We have some big shoes to grow into. That’s on the sales front and I think we have a number of other goals that aren’t necessarily sale focused.We’ve recently rebranded ourselves in a way that we think really truly reflects our identity both now and where we would like to go in the future.
When we distill it all down and really define what unifies us and gets us out of bed in the morning quality, innovation and sustainability are the three sort of pillars that we feel whole heartedly about and that really unites us.
A number of our goals are sustainability related. We have goals about becoming carbon neutral and goals of working towards being as close to net zero as we can, even if it’s not possible to entirely reach net zero, we probably have some net zero offerings on the property.
We believe in regenerative agriculture and really leaving our imprint on the land leaving a better place than when we inherited it, and we inherited a very special place. it’s 1200 aces that sprawls across the Thompson Valley and a long lineage of ranching and farming. We have on one side of the river it’s 900 acres and we have 55 acres planted in grapes and on the other side of the Thompson River directly across is another 300 acres and we have a 20 acre vineyard over there. We call it Lions Head because there is this undeniable figure in the mountain that looks down over the vineyard. We refer to that as our Lions Head Vineyard.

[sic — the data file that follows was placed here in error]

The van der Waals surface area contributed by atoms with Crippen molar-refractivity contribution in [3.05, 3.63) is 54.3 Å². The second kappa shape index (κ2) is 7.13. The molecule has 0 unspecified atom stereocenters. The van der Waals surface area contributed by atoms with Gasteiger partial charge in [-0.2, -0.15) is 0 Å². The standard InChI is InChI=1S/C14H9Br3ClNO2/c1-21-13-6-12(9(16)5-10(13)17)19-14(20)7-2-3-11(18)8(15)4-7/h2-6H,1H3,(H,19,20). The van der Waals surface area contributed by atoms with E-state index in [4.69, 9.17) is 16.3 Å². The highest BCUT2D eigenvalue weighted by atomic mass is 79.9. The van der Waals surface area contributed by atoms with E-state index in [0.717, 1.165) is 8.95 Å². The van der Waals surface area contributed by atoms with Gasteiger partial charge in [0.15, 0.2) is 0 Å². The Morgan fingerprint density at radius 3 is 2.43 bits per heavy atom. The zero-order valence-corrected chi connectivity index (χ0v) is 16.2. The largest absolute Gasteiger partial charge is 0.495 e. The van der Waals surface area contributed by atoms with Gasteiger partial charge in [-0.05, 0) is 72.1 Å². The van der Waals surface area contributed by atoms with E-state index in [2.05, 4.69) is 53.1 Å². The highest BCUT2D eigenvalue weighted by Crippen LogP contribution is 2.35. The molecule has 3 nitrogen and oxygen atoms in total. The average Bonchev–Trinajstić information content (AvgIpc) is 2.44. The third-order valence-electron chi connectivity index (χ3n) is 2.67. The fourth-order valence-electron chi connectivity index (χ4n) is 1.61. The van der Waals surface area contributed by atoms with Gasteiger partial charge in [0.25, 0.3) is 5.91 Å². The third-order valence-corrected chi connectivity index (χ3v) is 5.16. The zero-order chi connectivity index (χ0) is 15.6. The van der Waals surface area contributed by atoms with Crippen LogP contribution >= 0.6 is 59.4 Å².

Have there been any surprises for you in the wine industry?
I think the thing that I’ve found most surprising is just how difficult it is to compete internationally for sure. I know that sometimes people will comment on the price of BC wine, but when you boil down the components that go into producing a high quality bottle of wine in BC, there’s not more left at the end of the day.
What I like about it the most is just how incredibly complex it is. We are always pursuing the perfect wine, the perfect storm if you will, the amount of effort and innovation that we do in the vineyards from an agricultural perspective, and then all of the science involved, in the wine making realm. That’s to get the wine into the bottle, and then the sales and marketing dynamic of selling that bottle of wine.
How big is the Monte Creek Winery team?